IN RE: John G.

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Court of Appeal, Second District, Division 4, California.

IN RE: John G., a person coming under the juvenile court law. Kenneth F. FARE as Acting Chief Probation Officer, etc., Plaintiff and Respondent, v. JOHN G., Defendant and Appellant.

Cr. 29579.

Decided: July 29, 1977

Richard H. Levin, Los Angeles, under appointment by the Court of Appeal, for appellant. Evelle J. Younger, Atty. Gen., Jack R. Winkler, Chief Asst. Atty. Gen., S. Clark Moore, Asst. Atty. Gen., Howard J. Schwab and Beverly K. Falk, Deputy Attys. Gen., for petitioner and respondent.

John had, earlier, under proceedings brought pursuant to section 602 of the Welfare and Institutions Code, been declared a ward of the court and placed in a camp facility. While there, he engaged in an altercation with one of the camp counselors. As a result of that incident, a new petition, under section 602, was filed against him, alleging that he had committed a battery, in violation of section 242 of the Penal Code. At the adjudication hearing on that petition, he admitted an altercation with the counselor, but denied being the aggressor and explained the incident as due both to the counselor's refusal to let him complete an explanation fo earlier conduct and to the failure of the camp authorities to given him needed anti-hyperkinetic medicine. At the disposition hearing, the judge, although expressing the opinion that the altercation charged was a minimal and technical violation of section 242, took into consideration a probation report showing that John had had a long history of violent conduct at the camp and concluded that the entire picture required a Youth Authority commitment. John has appealed from the order committing him to the Youth Authority. We affirm that order.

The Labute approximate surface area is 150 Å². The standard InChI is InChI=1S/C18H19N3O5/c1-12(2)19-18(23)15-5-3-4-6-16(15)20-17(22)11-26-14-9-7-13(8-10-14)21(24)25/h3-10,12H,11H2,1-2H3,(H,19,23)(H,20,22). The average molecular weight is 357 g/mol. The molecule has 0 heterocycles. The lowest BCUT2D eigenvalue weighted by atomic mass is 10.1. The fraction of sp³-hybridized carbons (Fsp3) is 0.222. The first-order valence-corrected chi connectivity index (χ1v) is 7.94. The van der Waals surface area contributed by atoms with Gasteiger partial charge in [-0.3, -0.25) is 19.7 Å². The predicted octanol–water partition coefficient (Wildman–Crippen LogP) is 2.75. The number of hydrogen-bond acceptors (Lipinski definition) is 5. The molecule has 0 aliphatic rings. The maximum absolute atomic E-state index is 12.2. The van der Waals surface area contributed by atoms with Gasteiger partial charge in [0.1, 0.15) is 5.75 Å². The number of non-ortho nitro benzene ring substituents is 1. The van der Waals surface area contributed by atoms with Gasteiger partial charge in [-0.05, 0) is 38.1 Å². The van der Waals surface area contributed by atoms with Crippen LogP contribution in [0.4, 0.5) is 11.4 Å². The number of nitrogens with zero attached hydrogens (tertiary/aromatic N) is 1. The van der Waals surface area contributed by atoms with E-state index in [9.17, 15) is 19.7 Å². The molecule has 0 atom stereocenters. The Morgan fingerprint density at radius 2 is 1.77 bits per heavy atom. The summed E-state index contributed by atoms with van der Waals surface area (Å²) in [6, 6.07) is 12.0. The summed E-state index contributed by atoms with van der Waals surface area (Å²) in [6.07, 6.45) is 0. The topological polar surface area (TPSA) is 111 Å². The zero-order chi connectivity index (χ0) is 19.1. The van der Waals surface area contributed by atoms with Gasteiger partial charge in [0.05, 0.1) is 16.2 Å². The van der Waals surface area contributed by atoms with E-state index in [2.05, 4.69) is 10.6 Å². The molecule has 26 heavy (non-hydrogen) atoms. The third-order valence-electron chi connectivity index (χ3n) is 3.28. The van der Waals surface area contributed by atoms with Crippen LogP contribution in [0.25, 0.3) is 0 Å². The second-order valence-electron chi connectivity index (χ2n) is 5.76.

On this appeal, John contends that it was procedurally improper to proceed against him by a new section 602 petition instead of filing a supplementary petition under section 777 of the Welfare and Institutions Code.1 We disagree with that contention. In its report recommending the enactment of section 777, the Special Study Commission on Juvenile Justice said:


‘Require the filing of a new petition and a full-scale hearing if a juvenile court ward's original treatment disposition is to be modified by further restricting his freedom as a result of a new delinquent act. If such action is contemplated because the minor fails to respond to the original treatment disposition Rather than because of a new offense, provide that a supplemental petition may be the basis for the court hearing.’ (Emphasis added.)

It thus seems clear that the proposers of section 777 did not contemplate that that section must, necessarily, be utilized in cases such as the one at bench where a different and more onerous disposition is to be based on a new criminal offense. In re Arthur N. (1976) 16 Cal.3d 226, 127 Cal.Rptr. 641, 545 P.2d 1345, involved a factual background similar to that herein involved. Arthur had been adjudicated a ward of the court under section 602; thereafter he was charged with the commission of robbery and was committed to the Youth Authority. However, in Arthur's case, a section 777 petition had been used. The Supreme Court held that, where a new and more onerous order is to be made, based on a new criminal act, that act must be proven beyond a reasonable doubt and said (at p. 240) that ‘the bifurcated hearing procedure established for original (602) proceedings by sections 701 and 702 should be utilized.’